[December] 21. . Mr. Baldwin was one of the Continental Convention at Philada last Summer. He gave me an Acct of the whole Progress in Convention. It appeared that they were pretty unanimous in the followg Ideas, viz. 1. In a firm fœderal Government. 2. That this shd be very popular or stand on the People at large. 3. That their Object shd comprehend all Things of common fœderal Concern & wc individual States could not determine or enforce. 4. That the Jurisdictions & Govt of each State shd be left intire & preserved as inviolate as possible consistent with the coercive Subordina for preservg the Union with Firmness. 5. That the present fœderal Govt was inadequate to this End. 6. That a certain Portion or Deg. of Dominion as to Laws
as well as to Treaties with foreign Nations, War & Armies, was necessy to be ceded by individual States to the Authory of the National Council. 7. That the National Council shd consist of two Branches viz, a Senate, & Representatives. That the last shd be a local Representa apportioned to the Property & Number of Inhabitants, as far as practicable. That this shd be the governg Idea. And yet that the Distinction of States shd be preserved in the House of Representa as well as in the Senate. 8. That the Senate stand on the Election & Distinction of States as at present in Congress, and tho' like the Representa be in some measure proportioned to the No of Inhab. yet that besides this the Vote in Senate shd be by States, tho' in the House of Representa the Vote shd be by Plurality of Members present indeed but not by States as States. Hereby two things are secured, one, that the People at large shall be efficaciously represented, the other that the States as separate States be as also efficaciously represented. 9. That these two Branches combined into one Republican Body be the supreme Legislature & become vested with the Sovereignty of the Confederacy; & have powers of Govt & Revenue adequate to these Ends. 10. As to a President, it appeared to the Opin. of Convention, that he shd be a Character respectable by the Nations as well as by the fœderal Empire. To this End that as much Power shd be given him as could be consistently with guardg against all possibility of his ascending in a Tract of years or Ages to Despotism & absolute Monarchy: — of which all were cautious. Nor did it appear that any Members in Convention had the least Idea of insidiously layg the Founda of a future Monarchy like the European or Asiatic Monarchies either antient or modern. But were unanimously guarded & firm against every Thing of this ultimate Tendency.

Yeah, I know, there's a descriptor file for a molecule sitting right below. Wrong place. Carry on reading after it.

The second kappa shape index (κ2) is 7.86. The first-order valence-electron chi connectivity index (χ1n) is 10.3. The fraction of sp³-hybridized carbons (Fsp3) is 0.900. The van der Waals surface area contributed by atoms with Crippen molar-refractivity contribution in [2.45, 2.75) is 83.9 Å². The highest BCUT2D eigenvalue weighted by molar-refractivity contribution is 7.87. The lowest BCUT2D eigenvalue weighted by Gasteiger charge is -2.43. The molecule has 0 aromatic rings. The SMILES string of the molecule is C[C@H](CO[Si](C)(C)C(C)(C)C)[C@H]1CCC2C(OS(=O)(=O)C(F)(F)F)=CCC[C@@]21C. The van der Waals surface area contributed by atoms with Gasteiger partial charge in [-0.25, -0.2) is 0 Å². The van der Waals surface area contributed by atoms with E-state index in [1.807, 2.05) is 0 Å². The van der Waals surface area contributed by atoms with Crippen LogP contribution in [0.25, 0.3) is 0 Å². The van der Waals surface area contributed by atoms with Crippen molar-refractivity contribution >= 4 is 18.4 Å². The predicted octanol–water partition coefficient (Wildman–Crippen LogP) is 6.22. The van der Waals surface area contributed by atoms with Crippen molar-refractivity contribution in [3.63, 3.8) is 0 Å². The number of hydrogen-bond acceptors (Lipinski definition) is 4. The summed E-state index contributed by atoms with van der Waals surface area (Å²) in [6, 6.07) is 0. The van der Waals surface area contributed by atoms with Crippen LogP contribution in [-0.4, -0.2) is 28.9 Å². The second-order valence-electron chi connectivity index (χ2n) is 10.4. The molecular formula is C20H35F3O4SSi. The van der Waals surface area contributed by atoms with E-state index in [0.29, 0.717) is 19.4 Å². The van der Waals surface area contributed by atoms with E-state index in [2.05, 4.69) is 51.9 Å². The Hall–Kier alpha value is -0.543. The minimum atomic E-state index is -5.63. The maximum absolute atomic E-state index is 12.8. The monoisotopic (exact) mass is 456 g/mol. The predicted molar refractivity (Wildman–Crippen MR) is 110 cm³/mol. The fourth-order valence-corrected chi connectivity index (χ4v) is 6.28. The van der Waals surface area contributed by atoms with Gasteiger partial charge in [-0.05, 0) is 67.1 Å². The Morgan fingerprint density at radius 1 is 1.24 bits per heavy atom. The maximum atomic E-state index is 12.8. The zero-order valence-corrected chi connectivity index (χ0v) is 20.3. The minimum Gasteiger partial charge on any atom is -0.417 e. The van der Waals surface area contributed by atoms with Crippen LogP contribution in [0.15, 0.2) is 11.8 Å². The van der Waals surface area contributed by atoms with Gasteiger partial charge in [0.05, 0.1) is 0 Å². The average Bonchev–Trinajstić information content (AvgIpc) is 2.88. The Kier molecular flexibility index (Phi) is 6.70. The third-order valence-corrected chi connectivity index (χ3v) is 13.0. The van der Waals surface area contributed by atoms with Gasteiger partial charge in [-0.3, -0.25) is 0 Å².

Accordinly they meant to give considerable Weight as Supreme Executive, but fixt him dependent on the States at large, and at all times impeachable. 10. They vested Congress thus modified with the Power of an adequate Revenue, by Customs on Trade, Excise and direct Taxation by Authory of Congress; as well as with the Army, Navy & makg War & Peace. These were delicate Things, on which all felt sollicitous & yet all were unanimously convinced that they were necessary. 11. They were unanimous also in the Expedy & Necessy of a supreme judiciary Tribunal of universal Jurisdiction — in Controversies of a legal Nature between States — Revenue — & appellate Causes between subjects of foreign or different States. 12. The Power of appointing Judges & Officers of the supreme Judiciary to be in the Senate.1